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Old 21st September 2015, 12:39   #31
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Default Re: BIC Arrive & Drive - Drive VW Polo Cup cars at Buddh, every Saturday!

I went for the BIC VW Polo Cup Arrive and Drive recently. Here's my experience:
Please note, it was my first time ever on the BIC.

1) Registration and other formalities are fairly simple. Rs. 12k for a 20 minute session, Rs. 17k for a 45 minute session. Obviously, the 45 minute session is recommended as you will take 2-3 laps in just knowing the track. Following proper lines comes later.
Deposit of Rs. 10k is charged on your credit/ debit card, which is returned to you once your done with your session. I think you can pay this too by cash.
You need to fill out an indemnity form, they photocopy your Driving Licence and also fill out the Polo Arrive and Drive form. This whole process takes about 15 minutes max.

2) You can take your friends/ family along right into the pits via a 'Photographer Pass', worth Rs. 150/Each.

3) Next step is to go to the 'Team Building 1' to collect your helmet. Helmet rental Rs. 200/Each, and Rs. 1000 as security deposit. The car I drove had 2 seats, so a friend joined me as passenger.

4) You can now chill in the pits/ race area until an announcement is made for your drive.

5) Upon announcement, walk yourself to the nearby race control room where you are briefed about the track, flags, dos-donts, and general track safety. This takes about 15 minutes. After this, you're good to go.

When I drove, there were about 5 other drivers for the Polo Cup cars, and 2 drivers with their own cars. It was amazing to see that 3 of the 7 people driving during our session on the track were 25-30 year old girls. Hats off!

6) Our cars were parked in Garage 7, so we walked there, and the sight of so many race-prepped VW Cup cars gives you a shot of adrenaline, and also prepares you to knowing that this is a serious sport.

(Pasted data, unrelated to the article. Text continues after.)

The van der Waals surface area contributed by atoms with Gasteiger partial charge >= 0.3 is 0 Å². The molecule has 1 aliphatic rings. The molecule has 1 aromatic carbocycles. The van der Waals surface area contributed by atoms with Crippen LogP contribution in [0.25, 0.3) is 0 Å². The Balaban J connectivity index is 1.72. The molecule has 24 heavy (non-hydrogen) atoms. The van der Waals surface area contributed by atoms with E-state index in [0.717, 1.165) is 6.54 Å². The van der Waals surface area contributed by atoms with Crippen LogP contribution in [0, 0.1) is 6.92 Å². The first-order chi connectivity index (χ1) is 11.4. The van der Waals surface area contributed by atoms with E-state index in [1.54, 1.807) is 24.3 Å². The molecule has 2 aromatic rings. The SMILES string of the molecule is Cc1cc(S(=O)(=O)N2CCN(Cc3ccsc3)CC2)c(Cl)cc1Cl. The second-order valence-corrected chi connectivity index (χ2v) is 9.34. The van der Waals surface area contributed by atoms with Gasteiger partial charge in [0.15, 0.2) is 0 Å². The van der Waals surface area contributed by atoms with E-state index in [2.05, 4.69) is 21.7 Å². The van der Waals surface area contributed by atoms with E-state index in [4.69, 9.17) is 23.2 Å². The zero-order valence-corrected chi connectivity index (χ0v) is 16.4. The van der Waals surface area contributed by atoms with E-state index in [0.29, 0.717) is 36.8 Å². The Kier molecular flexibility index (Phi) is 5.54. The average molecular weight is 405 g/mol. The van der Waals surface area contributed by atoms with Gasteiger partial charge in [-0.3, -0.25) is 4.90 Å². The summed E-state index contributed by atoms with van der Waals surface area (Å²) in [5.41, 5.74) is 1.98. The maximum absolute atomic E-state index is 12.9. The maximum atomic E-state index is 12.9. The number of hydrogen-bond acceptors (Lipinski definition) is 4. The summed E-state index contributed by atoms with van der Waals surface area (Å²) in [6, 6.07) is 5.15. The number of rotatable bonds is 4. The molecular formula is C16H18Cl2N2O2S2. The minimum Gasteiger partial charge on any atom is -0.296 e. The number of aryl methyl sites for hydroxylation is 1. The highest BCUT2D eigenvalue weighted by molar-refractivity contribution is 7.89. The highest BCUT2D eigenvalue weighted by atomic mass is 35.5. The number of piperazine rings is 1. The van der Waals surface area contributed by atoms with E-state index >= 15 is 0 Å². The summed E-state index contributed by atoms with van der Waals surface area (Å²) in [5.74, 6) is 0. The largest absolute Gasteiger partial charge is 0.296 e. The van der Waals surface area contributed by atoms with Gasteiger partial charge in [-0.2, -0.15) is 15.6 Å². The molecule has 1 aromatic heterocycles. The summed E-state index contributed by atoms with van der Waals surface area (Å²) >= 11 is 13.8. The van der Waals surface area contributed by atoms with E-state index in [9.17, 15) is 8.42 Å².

1.6L TDI engine, with a Pipercross intake, free flow exhaust, 130 bhp, 250 N-m torque, 17: forged rims with 200 section low profile wet weather race tyres, lowered, adjustable Sachs suspension, and a brake setup straight off the Golf! Also, a proper 6 speed manual.

We chose our car depending on how compatible they were for fit. They come with bolted seats and the steering strangely does not adjust for reach, so find a car with a seat setup that suits you.

7) Squeezing in through the FIA spec roll-cage, we buckled in into the 4 point safety harness and proper racing seat for both driver and passenger, I flicked the aircraft style flip switch open and flicked the switch to ON. Turned the regular key and switched on the car. First impression: Its loud, and you can feel the vibrations throughout the car and your seat. Its feels nothing like the stock road car. Its naked inside, no carpets, headliner, floor center console. Its pure metal and cables and wire. We were asked to idle our cars for about 5 minutes to warm up the engines, and then we setup in formation in the pit lane for a 'Sighting Lap'.

8) Slowly exiting the pit lane, we were on the trace for the first time. We were supposed to follow the lead car as it showed us the lines across the track. The lead car was not being driven too fast nor too slow, so we got a feel of the speeds we would be doing on the track. On the back straight, we maxed out at 165 kmph even on the sighting lap. After one full sighting lap (basically 2 laps), the lead car exited into the pit lane and we were good to go!